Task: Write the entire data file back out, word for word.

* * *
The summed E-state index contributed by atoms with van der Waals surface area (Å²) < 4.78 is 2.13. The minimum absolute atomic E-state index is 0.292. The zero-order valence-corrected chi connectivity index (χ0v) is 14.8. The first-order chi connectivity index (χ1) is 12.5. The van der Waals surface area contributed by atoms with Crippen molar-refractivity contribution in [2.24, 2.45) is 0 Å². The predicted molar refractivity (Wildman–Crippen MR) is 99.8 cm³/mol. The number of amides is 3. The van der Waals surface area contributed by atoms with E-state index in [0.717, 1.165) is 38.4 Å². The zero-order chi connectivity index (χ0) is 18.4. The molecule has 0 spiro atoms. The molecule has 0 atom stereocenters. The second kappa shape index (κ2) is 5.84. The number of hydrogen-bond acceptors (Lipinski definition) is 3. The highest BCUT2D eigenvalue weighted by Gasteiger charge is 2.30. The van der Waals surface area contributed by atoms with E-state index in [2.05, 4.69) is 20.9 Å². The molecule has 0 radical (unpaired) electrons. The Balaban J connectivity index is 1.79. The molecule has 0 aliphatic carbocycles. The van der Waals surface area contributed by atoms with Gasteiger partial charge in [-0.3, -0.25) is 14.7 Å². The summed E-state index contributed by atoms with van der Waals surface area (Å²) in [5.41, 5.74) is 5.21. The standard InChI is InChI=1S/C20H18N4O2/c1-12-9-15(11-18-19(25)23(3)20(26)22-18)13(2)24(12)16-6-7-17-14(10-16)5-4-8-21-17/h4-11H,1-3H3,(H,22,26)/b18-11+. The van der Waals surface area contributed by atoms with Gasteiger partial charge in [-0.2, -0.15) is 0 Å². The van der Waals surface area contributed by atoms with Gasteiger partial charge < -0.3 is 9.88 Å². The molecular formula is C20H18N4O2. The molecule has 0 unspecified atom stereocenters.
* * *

The summed E-state index contributed by atoms with van der Waals surface area (Å²) < 4.78 is 2.13. The minimum absolute atomic E-state index is 0.292. The zero-order valence-corrected chi connectivity index (χ0v) is 14.8. The first-order chi connectivity index (χ1) is 12.5. The van der Waals surface area contributed by atoms with Crippen molar-refractivity contribution in [2.24, 2.45) is 0 Å². The predicted molar refractivity (Wildman–Crippen MR) is 99.8 cm³/mol. The number of amides is 3. The van der Waals surface area contributed by atoms with E-state index in [0.717, 1.165) is 38.4 Å². The zero-order chi connectivity index (χ0) is 18.4. The molecule has 0 spiro atoms. The molecule has 0 atom stereocenters. The second kappa shape index (κ2) is 5.84. The number of hydrogen-bond acceptors (Lipinski definition) is 3. The highest BCUT2D eigenvalue weighted by Gasteiger charge is 2.30. The van der Waals surface area contributed by atoms with E-state index in [2.05, 4.69) is 20.9 Å². The molecule has 0 radical (unpaired) electrons. The Balaban J connectivity index is 1.79. The molecule has 0 aliphatic carbocycles. The van der Waals surface area contributed by atoms with Gasteiger partial charge in [-0.3, -0.25) is 14.7 Å². The summed E-state index contributed by atoms with van der Waals surface area (Å²) in [5.41, 5.74) is 5.21. The standard InChI is InChI=1S/C20H18N4O2/c1-12-9-15(11-18-19(25)23(3)20(26)22-18)13(2)24(12)16-6-7-17-14(10-16)5-4-8-21-17/h4-11H,1-3H3,(H,22,26)/b18-11+. The van der Waals surface area contributed by atoms with Gasteiger partial charge in [-0.2, -0.15) is 0 Å². The van der Waals surface area contributed by atoms with Gasteiger partial charge < -0.3 is 9.88 Å². The molecular formula is C20H18N4O2. The molecule has 0 unspecified atom stereocenters.